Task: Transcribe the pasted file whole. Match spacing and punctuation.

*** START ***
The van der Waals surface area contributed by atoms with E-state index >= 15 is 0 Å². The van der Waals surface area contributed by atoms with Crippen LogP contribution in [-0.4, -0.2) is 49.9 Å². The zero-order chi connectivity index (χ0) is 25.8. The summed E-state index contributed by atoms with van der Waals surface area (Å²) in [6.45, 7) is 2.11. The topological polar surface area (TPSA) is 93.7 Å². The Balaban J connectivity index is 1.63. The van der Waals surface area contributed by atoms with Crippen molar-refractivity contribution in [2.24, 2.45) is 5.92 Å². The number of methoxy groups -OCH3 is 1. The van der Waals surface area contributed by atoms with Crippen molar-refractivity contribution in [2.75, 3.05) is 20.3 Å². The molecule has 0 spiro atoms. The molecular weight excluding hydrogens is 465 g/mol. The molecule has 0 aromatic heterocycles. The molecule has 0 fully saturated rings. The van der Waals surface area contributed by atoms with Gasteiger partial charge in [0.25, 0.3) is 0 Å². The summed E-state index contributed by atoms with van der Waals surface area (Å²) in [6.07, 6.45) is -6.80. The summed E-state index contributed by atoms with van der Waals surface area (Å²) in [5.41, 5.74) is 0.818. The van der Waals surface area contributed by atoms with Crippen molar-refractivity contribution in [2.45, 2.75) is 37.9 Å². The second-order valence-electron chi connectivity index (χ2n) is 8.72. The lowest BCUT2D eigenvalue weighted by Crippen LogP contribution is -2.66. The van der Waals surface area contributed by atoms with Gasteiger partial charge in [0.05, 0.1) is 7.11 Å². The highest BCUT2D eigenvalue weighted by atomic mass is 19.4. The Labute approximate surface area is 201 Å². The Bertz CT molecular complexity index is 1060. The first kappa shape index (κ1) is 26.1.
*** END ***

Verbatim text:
The van der Waals surface area contributed by atoms with E-state index >= 15 is 0 Å². The van der Waals surface area contributed by atoms with Crippen LogP contribution in [-0.4, -0.2) is 49.9 Å². The zero-order chi connectivity index (χ0) is 25.8. The summed E-state index contributed by atoms with van der Waals surface area (Å²) in [6.45, 7) is 2.11. The topological polar surface area (TPSA) is 93.7 Å². The Balaban J connectivity index is 1.63. The van der Waals surface area contributed by atoms with Crippen molar-refractivity contribution in [2.24, 2.45) is 5.92 Å². The number of methoxy groups -OCH3 is 1. The van der Waals surface area contributed by atoms with Crippen molar-refractivity contribution in [2.75, 3.05) is 20.3 Å². The molecule has 0 spiro atoms. The molecular weight excluding hydrogens is 465 g/mol. The molecule has 0 aromatic heterocycles. The molecule has 0 fully saturated rings. The van der Waals surface area contributed by atoms with Gasteiger partial charge in [0.25, 0.3) is 0 Å². The summed E-state index contributed by atoms with van der Waals surface area (Å²) in [6.07, 6.45) is -6.80. The summed E-state index contributed by atoms with van der Waals surface area (Å²) in [5.41, 5.74) is 0.818. The van der Waals surface area contributed by atoms with Crippen molar-refractivity contribution in [2.45, 2.75) is 37.9 Å². The second-order valence-electron chi connectivity index (χ2n) is 8.72. The lowest BCUT2D eigenvalue weighted by Crippen LogP contribution is -2.66. The van der Waals surface area contributed by atoms with Gasteiger partial charge in [0.05, 0.1) is 7.11 Å². The highest BCUT2D eigenvalue weighted by atomic mass is 19.4. The Labute approximate surface area is 201 Å². The Bertz CT molecular complexity index is 1060. The first kappa shape index (κ1) is 26.1.